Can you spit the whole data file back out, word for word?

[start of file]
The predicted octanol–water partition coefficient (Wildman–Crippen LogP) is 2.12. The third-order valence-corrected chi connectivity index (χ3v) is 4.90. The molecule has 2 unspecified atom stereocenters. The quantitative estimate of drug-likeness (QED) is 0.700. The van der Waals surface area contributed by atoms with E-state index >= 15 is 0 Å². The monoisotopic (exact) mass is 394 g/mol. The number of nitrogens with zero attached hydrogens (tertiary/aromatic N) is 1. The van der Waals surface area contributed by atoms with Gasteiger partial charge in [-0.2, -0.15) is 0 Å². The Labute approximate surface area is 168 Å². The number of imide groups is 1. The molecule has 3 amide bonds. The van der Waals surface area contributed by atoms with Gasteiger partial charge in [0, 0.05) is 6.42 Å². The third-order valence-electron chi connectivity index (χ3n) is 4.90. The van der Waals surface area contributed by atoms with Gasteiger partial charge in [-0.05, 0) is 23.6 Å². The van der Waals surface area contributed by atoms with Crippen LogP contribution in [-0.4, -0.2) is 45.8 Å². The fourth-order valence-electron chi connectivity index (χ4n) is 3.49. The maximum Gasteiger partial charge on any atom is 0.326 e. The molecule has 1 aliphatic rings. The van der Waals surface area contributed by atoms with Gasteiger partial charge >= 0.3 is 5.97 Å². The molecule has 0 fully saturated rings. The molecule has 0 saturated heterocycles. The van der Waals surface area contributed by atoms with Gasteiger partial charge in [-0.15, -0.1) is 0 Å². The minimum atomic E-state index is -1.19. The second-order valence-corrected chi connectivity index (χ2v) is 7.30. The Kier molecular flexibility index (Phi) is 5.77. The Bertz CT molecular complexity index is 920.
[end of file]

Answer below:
The predicted octanol–water partition coefficient (Wildman–Crippen LogP) is 2.12. The third-order valence-corrected chi connectivity index (χ3v) is 4.90. The molecule has 2 unspecified atom stereocenters. The quantitative estimate of drug-likeness (QED) is 0.700. The van der Waals surface area contributed by atoms with E-state index >= 15 is 0 Å². The monoisotopic (exact) mass is 394 g/mol. The number of nitrogens with zero attached hydrogens (tertiary/aromatic N) is 1. The van der Waals surface area contributed by atoms with Gasteiger partial charge in [-0.2, -0.15) is 0 Å². The Labute approximate surface area is 168 Å². The number of imide groups is 1. The molecule has 3 amide bonds. The van der Waals surface area contributed by atoms with Gasteiger partial charge in [0, 0.05) is 6.42 Å². The third-order valence-electron chi connectivity index (χ3n) is 4.90. The van der Waals surface area contributed by atoms with Gasteiger partial charge in [-0.05, 0) is 23.6 Å². The van der Waals surface area contributed by atoms with Crippen LogP contribution in [-0.4, -0.2) is 45.8 Å². The fourth-order valence-electron chi connectivity index (χ4n) is 3.49. The maximum Gasteiger partial charge on any atom is 0.326 e. The molecule has 1 aliphatic rings. The van der Waals surface area contributed by atoms with Gasteiger partial charge >= 0.3 is 5.97 Å². The molecule has 0 fully saturated rings. The molecule has 0 saturated heterocycles. The van der Waals surface area contributed by atoms with Gasteiger partial charge in [-0.15, -0.1) is 0 Å². The minimum atomic E-state index is -1.19. The second-order valence-corrected chi connectivity index (χ2v) is 7.30. The Kier molecular flexibility index (Phi) is 5.77. The Bertz CT molecular complexity index is 920.